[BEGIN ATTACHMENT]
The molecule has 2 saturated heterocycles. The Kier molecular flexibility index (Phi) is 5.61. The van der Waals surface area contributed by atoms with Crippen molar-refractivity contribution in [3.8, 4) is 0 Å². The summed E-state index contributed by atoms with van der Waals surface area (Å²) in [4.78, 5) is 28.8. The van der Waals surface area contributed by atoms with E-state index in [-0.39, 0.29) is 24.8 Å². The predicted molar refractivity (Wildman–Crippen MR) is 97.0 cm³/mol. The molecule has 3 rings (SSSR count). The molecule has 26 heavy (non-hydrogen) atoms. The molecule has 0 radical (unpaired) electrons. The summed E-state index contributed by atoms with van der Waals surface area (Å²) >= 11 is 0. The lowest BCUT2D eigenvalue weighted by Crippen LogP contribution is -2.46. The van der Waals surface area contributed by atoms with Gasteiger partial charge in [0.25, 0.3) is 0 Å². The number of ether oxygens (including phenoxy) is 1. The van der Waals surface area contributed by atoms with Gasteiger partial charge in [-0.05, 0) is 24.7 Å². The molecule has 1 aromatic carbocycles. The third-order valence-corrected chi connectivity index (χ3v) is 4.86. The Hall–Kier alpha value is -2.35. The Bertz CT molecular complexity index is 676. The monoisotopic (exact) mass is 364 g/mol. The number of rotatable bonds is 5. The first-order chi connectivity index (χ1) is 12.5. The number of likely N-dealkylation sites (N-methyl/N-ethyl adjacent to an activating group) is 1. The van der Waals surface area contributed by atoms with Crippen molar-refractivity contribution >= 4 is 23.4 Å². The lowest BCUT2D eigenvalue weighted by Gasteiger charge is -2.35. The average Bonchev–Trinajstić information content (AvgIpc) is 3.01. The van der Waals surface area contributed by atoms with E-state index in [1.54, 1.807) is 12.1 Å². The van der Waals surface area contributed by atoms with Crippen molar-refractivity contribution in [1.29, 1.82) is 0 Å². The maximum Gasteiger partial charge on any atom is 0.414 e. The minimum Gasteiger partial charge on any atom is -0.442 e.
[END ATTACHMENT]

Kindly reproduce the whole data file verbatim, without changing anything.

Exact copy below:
The molecule has 2 saturated heterocycles. The Kier molecular flexibility index (Phi) is 5.61. The van der Waals surface area contributed by atoms with Crippen molar-refractivity contribution in [3.8, 4) is 0 Å². The summed E-state index contributed by atoms with van der Waals surface area (Å²) in [4.78, 5) is 28.8. The van der Waals surface area contributed by atoms with E-state index in [-0.39, 0.29) is 24.8 Å². The predicted molar refractivity (Wildman–Crippen MR) is 97.0 cm³/mol. The molecule has 3 rings (SSSR count). The molecule has 26 heavy (non-hydrogen) atoms. The molecule has 0 radical (unpaired) electrons. The summed E-state index contributed by atoms with van der Waals surface area (Å²) >= 11 is 0. The lowest BCUT2D eigenvalue weighted by Crippen LogP contribution is -2.46. The van der Waals surface area contributed by atoms with Gasteiger partial charge in [0.25, 0.3) is 0 Å². The number of ether oxygens (including phenoxy) is 1. The van der Waals surface area contributed by atoms with Gasteiger partial charge in [-0.05, 0) is 24.7 Å². The molecule has 1 aromatic carbocycles. The third-order valence-corrected chi connectivity index (χ3v) is 4.86. The Hall–Kier alpha value is -2.35. The Bertz CT molecular complexity index is 676. The monoisotopic (exact) mass is 364 g/mol. The number of rotatable bonds is 5. The first-order chi connectivity index (χ1) is 12.5. The number of likely N-dealkylation sites (N-methyl/N-ethyl adjacent to an activating group) is 1. The van der Waals surface area contributed by atoms with Crippen molar-refractivity contribution >= 4 is 23.4 Å². The lowest BCUT2D eigenvalue weighted by Gasteiger charge is -2.35. The average Bonchev–Trinajstić information content (AvgIpc) is 3.01. The van der Waals surface area contributed by atoms with E-state index in [1.54, 1.807) is 12.1 Å². The van der Waals surface area contributed by atoms with Crippen molar-refractivity contribution in [1.29, 1.82) is 0 Å². The maximum Gasteiger partial charge on any atom is 0.414 e. The minimum Gasteiger partial charge on any atom is -0.442 e.